In China, winter wheat was added into the rotation with potato to control sand erosion from frequent storms. Total area in 2010 increased to 1,100 hectares. In North America, Walther Farms increased the planting of cereal rye in the rotation with potato to reduce wind and water erosion between crops. Total area increased to 3,400 hectares, a 1.7-times increase over 2009. Also, in 2010, Gold Dust Potatoes planted 1,240 hectares of wheat during spring/summer to protect soils from wind erosion.
A longer-term solution to preserving and conserving soil is to use windbreaks against frequent storms, as well as reforestation projects that protect the viability of land for further use. PepsiCo is active in the promotion of windbreaks and forestation projects, directly donating trees or promoting this practice with farmers. In China, we promoted the planting of willow trees on 20 hectares of sand-prone erosion areas, both on PepsiCo farms and among farmers within the Baotou district.
Cultivation practices are also important in conserving soil. Solutions range from using global positioning system (GPS) technology to guide tractors to increase land utilization in Australia to using contour furrow technology in the high mountains of Ecuador to reduce the impact of water erosion in periods of excessive rain.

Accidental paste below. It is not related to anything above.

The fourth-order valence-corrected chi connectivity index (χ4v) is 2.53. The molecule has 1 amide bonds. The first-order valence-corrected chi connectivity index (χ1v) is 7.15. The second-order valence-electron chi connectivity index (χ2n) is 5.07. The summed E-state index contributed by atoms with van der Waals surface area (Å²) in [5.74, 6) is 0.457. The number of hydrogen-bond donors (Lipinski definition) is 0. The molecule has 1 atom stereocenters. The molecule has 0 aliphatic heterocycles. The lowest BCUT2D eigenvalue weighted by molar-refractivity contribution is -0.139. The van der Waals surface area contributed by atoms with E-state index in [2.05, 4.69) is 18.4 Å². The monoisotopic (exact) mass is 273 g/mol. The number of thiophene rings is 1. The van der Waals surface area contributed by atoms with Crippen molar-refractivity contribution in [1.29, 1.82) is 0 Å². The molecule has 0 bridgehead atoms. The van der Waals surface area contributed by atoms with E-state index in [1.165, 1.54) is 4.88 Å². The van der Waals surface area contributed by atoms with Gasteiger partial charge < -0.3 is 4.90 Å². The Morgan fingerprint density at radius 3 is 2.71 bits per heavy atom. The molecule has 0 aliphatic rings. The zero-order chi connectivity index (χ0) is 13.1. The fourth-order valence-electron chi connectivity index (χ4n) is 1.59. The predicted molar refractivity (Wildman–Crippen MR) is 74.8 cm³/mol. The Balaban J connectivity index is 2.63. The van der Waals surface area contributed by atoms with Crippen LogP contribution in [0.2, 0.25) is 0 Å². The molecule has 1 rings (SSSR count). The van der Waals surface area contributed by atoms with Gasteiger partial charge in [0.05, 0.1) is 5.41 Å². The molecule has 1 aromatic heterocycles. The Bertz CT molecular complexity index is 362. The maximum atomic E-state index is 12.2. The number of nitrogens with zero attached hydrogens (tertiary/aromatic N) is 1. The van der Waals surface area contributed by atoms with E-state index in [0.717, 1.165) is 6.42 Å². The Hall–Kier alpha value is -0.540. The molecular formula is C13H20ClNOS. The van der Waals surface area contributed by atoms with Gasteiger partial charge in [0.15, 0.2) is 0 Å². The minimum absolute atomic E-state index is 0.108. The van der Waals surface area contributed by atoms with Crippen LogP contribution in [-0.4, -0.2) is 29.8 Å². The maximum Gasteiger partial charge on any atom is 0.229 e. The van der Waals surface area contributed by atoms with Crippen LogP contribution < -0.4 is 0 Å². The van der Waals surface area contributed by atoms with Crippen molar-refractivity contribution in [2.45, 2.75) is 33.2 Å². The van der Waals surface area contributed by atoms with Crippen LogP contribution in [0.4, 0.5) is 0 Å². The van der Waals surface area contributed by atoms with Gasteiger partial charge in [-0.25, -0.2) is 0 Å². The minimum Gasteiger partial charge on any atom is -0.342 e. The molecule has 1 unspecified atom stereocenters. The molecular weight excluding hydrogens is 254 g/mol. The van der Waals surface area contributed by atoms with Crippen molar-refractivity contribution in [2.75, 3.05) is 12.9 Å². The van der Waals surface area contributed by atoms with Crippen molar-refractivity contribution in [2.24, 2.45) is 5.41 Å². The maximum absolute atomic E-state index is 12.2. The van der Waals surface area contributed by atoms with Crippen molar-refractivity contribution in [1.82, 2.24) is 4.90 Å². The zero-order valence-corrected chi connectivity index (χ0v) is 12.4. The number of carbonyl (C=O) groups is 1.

PepsiCo has also promoted "no till" (a system for planting crops without plowing, using herbicides to control weeds, to reduce soil erosion and preserve soil nutrients) as a cultivation practice in the production of oats for use in the Quaker business.
Through our life-cycle analysis, we determined that fertilizer manufacture and use have a significant impact on greenhouse gas (GHG) emissions as well as optimal crop performance.
As we identify new sustainable farming practices, technologies and products, PepsiCo actively supports the trial use of new fertilizers as an important sustainability initiative.
In 2010, trials in the U.K. and North America are investigating the GHG reduction opportunity using alternatively manufactured fertilizers. Trials will continue in 2011.
In Turkey, from the PepsiCo-owned anaerobic digester at the potato chip plant, we are running a trial to use the digestate as a source of organic fertilizer for potato crops.
PepsiCo is also actively using, and encouraging the use of, safer insecticides and the recycling of agrochemical containers and packaging in countries around the world, to minimize their negative impact on the environment.
Additionally, the company has directly invested in the development of new potato varieties and the introduction of latest breeding technologies to improve the quantity and quality of field yields. PepsiCo-bred potato varieties have global application and are grown successfully in diverse climates, within a range of pest and disease pressures, and are in commercial use in every continent of the world, including tropical, temperate, extreme heat and cold climates.
PepsiCo actively seeks alternate energy sources and new technology to reduce energy consumption on the farm.
In both China and the U.S., for example, electricity has replaced diesel units for farm operations, reducing energy consumption and costs. In the U.S., this has led to a 49 percent reduction in energy costs over three years.
Other global energy management initiatives include:
PepsiCo recognizes the value of third-party certification and supports the use of this recognition in particular markets to develop business opportunities for sustainable practices. Certifications for PepsiCo operations include: